We've all felt it.
I reached into one pants pocket:
I reached deep into the other pocket:
Ten... Twenty... Twenty-five... Twenty-six... cents
Here at the far reaches of E, it would cost over forty dollars to fill up my tank. I can remember when just one dollar a gallon was high. And sure, I could settle for a lower grade gas, but I'm a hard-working man. Why should I settle for less?
I stared longingly at the fuel pump. Then, at my thirsty tank. Then, back at the fuel pump again.
After all, desperate times do call for desperate measures. And payday seemed soooooooo far away. Besides, no one else was around...
But when I considered the news headline,
and my black-and-white mugshot attached to it - my parents, my friends, the bumper stickers, the Five Point vendors pushing T-shirts urging to free me from jail, the marches... the shame, the shame. I considered all of this and swiftly decided against it.
But the shiny change jingling in my pocket did give me a bright idea. In the far reaches of my laundry room, in my apartment, was a plastic bag. But not just any plastic bag - but one containing dozens, even hundreds, perhaps millions of shiny nickels and dimes and quarters just waiting to be poured into my tank!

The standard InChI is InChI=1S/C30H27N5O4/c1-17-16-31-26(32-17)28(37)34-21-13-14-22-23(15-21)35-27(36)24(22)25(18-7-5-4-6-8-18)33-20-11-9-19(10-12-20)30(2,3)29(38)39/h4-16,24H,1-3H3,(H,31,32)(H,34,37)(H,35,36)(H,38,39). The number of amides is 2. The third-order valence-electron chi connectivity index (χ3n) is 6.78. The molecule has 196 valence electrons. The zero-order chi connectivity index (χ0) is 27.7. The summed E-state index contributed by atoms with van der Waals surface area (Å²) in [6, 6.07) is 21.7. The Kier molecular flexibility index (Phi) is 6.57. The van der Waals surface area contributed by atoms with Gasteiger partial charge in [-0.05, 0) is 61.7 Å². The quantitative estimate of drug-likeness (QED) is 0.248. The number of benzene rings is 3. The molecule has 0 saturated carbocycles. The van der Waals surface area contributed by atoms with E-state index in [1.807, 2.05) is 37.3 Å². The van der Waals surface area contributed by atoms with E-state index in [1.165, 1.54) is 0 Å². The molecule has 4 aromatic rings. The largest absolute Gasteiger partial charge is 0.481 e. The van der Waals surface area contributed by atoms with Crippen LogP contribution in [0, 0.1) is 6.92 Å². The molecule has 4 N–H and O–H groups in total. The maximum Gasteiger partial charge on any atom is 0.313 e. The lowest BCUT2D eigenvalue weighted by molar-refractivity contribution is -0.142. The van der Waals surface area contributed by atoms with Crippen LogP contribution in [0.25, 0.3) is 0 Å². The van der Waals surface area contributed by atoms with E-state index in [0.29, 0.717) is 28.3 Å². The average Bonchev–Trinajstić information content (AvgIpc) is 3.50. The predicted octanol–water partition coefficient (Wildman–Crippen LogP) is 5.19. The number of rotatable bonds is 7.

For days, for weeks, for months, for years it has sat waiting and fattening for such a moment. My...
dum, dum, dum, dum......
Time for a visit to my friendly neighborhood Coinstar machine!
A person with more pride might have felt embarrassed: climbing out of a fume-powered Infiniti, walking through the Kroger Supermarket parking lot on a cell phone, carrying a 10-pound plastic bag stretching far beyond its natural limit from loose change. But I wasn't a person with more pride: I was a brotha riding on E.
Cell phone still pressed to my ear, I asked, "Where is your change machine?" to a clerk who obviously wanted to be anywhere but here this Saturday morning.
How rude of me, I thought, a tad too late.
Without a word, she banished me to a far corner of the store.
"_e___a, I'm gonna hafta call you back. It's about to get serious up in here!"
And I dumped my bag of spare change - two years worth - into the Coinstar machine and, for five minutes, watched the metal coins feed down, down, down into its wide, guzzling mouth.
Ten dollars, twenty dollars, thirty dollars...
And the total kept rising and rising. It was like playing a slot machine, except there were only winnings!
When all was said and done, I had Fifty-four dollars and seventy-six cents. Sure, Coinstar takes 8.75%, which is a little steep, but considering that I only had air and lint when I walked into the store, I felt pretty good about myself, ready to fill up my tank of gas.
Before leaving, I checked the reject slot to see if any coins were left. When gas costs over $2.30 a gallon, every nickel counts.
Ironically, there were no U.S. coins, but there were five MARTA tokens. Maybe converting coins into dollars isn't the change I need.
Who's down for public transit?